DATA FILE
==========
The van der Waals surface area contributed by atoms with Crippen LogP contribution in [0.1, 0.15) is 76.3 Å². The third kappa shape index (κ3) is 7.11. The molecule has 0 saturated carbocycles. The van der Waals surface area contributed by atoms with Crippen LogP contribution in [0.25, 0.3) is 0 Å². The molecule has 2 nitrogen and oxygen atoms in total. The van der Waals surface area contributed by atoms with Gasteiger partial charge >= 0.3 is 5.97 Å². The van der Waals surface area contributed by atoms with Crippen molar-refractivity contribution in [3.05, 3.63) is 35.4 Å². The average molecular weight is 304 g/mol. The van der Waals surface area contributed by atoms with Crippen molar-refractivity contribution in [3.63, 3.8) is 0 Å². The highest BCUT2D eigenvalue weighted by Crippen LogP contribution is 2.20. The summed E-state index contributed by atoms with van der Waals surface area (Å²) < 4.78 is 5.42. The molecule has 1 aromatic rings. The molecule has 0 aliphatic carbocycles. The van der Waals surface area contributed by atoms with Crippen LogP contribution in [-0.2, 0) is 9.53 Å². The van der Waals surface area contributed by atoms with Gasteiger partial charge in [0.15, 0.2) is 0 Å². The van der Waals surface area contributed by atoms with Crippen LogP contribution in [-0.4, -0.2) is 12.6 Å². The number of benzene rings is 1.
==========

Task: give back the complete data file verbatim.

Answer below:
The van der Waals surface area contributed by atoms with Crippen LogP contribution in [0.1, 0.15) is 76.3 Å². The third kappa shape index (κ3) is 7.11. The molecule has 0 saturated carbocycles. The van der Waals surface area contributed by atoms with Crippen LogP contribution in [0.25, 0.3) is 0 Å². The molecule has 2 nitrogen and oxygen atoms in total. The van der Waals surface area contributed by atoms with Gasteiger partial charge >= 0.3 is 5.97 Å². The van der Waals surface area contributed by atoms with Crippen molar-refractivity contribution in [3.05, 3.63) is 35.4 Å². The average molecular weight is 304 g/mol. The van der Waals surface area contributed by atoms with Crippen molar-refractivity contribution in [3.63, 3.8) is 0 Å². The highest BCUT2D eigenvalue weighted by Crippen LogP contribution is 2.20. The summed E-state index contributed by atoms with van der Waals surface area (Å²) < 4.78 is 5.42. The molecule has 1 aromatic rings. The molecule has 0 aliphatic carbocycles. The van der Waals surface area contributed by atoms with Crippen LogP contribution in [-0.2, 0) is 9.53 Å². The van der Waals surface area contributed by atoms with Gasteiger partial charge in [0.15, 0.2) is 0 Å². The van der Waals surface area contributed by atoms with Crippen LogP contribution in [-0.4, -0.2) is 12.6 Å². The number of benzene rings is 1.